One thing that has always confused me is whether or not it's an okay time to use an IORef. Are there any guidelines that should be followed when deciding whether or not to use an IORef for a task? When is a good time to use the State monad over an IORef?


State and its relative ST both produce `monolithic' stateful computations which may be run as units. They basically treat the mutable state as intermediate data, which is needed to produce a result, but should not, in and of itself, be of interest to the rest of the programme.

On the other hand, what one puts inside an IORef is not a `computation' to be run -- it is just a box holding a simple value which may be used within IO in fairly arbitrary ways. This box may be put inside data structures, passed around the (IO portion of) the programme, have its contents replaced whenever its convenient, be closed over by a function etc. In fact, quite a lot of the messy nature of the variables and pointers of languages like C could be modelled with IORefs, providing great assistance to any expert C programmer wishing to uphold his / her reputation of being able to write C code in whatever language... This is something definitely to be used with care.

Still, it is at times extremely unwieldy, if not downright impossible, to isolate all interactions with a piece of mutable state in a single block of code -- some pieces of state simply must be passed around, put inside data structures etc. In such cases the box approach may be the only option. The chapter introducing mutable state of the Write Yourself a Scheme in 48 Hours tutorial (highly recommended, by the way) provides an example. (See the link for a nice discussion of why it is really most appropriate to use IORefs, as opposed to State or ST, to model Scheme environments in a certain design of a Scheme interpreter.)

In short, those environments need to be nested in arbitrary ways, maintained between instances of user interaction (a (define x 1) typed at the Scheme REPL should presumably result in the user being able later to type in x and get back 1 as the value), put inside objects modelling Scheme functions (since Scheme functions close over the environments they are created in) etc.

To summarise, I'd say that if a task seems at all well suited for it, State will tend to provide the cleanest solution. If multiple separate pieces of state are needed, perhaps ST can help. If, however, the stateful computation is unwieldy or impossible to lock up in its own piece of code, the state needs to persist in a modifiable form for a large part of the life of a complex programme etc., then IORefs may be just the appropriate thing.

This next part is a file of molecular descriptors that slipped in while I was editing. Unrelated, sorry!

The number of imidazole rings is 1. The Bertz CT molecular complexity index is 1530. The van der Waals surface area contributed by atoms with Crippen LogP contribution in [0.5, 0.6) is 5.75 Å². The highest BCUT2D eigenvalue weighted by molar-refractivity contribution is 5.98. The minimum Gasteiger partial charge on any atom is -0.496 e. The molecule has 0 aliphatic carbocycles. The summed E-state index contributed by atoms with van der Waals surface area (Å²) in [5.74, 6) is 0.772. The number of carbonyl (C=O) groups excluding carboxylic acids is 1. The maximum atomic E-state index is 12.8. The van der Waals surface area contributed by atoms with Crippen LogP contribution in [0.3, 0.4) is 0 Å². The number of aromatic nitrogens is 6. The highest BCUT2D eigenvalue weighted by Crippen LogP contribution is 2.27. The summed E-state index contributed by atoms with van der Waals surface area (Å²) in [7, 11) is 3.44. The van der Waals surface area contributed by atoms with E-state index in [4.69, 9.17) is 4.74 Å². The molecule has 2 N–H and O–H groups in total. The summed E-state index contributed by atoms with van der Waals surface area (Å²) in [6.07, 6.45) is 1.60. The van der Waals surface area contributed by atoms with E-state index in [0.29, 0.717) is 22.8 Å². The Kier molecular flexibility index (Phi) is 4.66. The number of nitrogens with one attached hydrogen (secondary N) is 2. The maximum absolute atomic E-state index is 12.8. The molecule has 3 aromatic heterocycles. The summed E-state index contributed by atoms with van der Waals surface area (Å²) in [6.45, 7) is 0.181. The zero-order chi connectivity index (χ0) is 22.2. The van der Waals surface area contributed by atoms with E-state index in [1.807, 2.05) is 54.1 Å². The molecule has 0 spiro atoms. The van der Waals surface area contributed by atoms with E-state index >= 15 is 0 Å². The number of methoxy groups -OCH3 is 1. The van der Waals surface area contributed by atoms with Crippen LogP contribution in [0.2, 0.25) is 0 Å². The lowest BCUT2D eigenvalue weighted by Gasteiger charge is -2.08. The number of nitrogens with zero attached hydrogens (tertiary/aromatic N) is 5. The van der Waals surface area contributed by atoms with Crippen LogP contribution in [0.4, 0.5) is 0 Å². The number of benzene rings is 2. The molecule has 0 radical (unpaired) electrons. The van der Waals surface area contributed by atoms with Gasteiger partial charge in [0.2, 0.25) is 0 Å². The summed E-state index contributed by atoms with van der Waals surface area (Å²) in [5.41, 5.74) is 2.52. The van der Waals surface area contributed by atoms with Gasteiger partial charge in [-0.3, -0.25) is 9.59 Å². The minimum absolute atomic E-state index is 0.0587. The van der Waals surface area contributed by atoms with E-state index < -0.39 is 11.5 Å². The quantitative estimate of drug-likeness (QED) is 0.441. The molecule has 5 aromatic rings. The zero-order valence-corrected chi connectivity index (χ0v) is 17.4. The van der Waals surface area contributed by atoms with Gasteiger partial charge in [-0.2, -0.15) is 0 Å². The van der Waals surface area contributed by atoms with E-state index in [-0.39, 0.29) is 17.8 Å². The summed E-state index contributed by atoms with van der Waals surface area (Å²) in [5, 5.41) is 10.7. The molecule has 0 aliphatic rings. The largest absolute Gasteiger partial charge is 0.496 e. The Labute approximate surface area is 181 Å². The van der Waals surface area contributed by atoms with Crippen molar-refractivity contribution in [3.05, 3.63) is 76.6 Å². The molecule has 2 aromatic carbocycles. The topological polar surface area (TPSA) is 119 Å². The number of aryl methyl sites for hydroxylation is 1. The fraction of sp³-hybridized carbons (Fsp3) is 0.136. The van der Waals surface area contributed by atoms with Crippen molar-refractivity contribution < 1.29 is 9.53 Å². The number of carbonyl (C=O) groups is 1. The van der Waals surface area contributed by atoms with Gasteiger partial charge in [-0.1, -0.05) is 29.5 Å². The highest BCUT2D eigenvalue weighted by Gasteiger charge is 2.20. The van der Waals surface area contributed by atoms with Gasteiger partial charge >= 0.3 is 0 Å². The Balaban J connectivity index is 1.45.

Then again, if one needs the sort of mutable state which may be passed around and interacted with in controlled ways by IO code, why not check out STM and its TVars! They are much nicer in the presence of concurrency, so much so, in fact, as to make solving some concurrency-related tasks actually simple. This isn't really related to the question, though, so I'll resist to urge to elaborate. :-)

  • Very informative post. Thank you for taking the time to write this for me. <3 – Rayne Dec 19 '09 at 7:20
  • Also, don't take the non-upvotes personally. People upvote Dons just because he's dons. :p – Rayne Dec 19 '09 at 7:21
  • Glad you liked it, thanks for letting me know. It's my first (somewhat) longer piece on Haskell and was quite fun to write. :-) – Michał Marczyk Dec 19 '09 at 22:04
  • Just noticed that the way in which I remarked upon ST, even though it was just as short and tangential to the main point as the present version, really needed to be corrected... Which it now is. One musn't be sloppy about tangential remarks! :-) The actual discussion of the State vs IORef issue is entirely unaffected, though, and I still believe it to be correct. – Michał Marczyk Dec 24 '09 at 2:25

Hmm. You'd use an IORef when you need some mutable state but are in a single threaded environment. Or when you want a mutable field inside a larger structure that is in turn held by a synchronization variable.

In general, use MVars. They have more robust semantics.


Personally, I'd say it's fine to use IORefs when and only when you're already using IO. Otherwise, always State, unless you need the superior performance of ST. It's possible to use multiple threads of state with the State monad, with a few helper functions – you just make the state a tuple or record, and define functions to set, get, or update each field separately.

In particular, there's not usually much point in using StateT s IO. If you're already in IO, you already have mutable state, so you might as well use it – ReaderT (IORef s) IO for example.

  • That opened my eyes a bit. For a beginner, StateT s IO was an obvious, and obviously inferior now, solution. – Bartek Banachewicz Jan 21 '14 at 1:23
  • Isn't there a difference between Stateand ST that in ST the state is modified "in-place"? – Alexey Dec 25 '15 at 13:05
  • @Alexey: Yes, State and ST are different, but both are capable of solving essentially the same problems. – Ben Millwood Dec 26 '15 at 16:18
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    @BartekBanachewicz, there are actually good reasons to use StateT s IO sometimes. In particular, the compiler is often much better at optimizing it than at optimizing IORef usage. For example, you have a decent chance of getting an Int state unboxed with StateT Int IO, but you'll have to replace the IORef with a PrimArray or similar if you want a real unboxed mutable Int. – dfeuer Sep 23 '18 at 17:05

I use STRef when the state is localized and do not require interaction with the environment.

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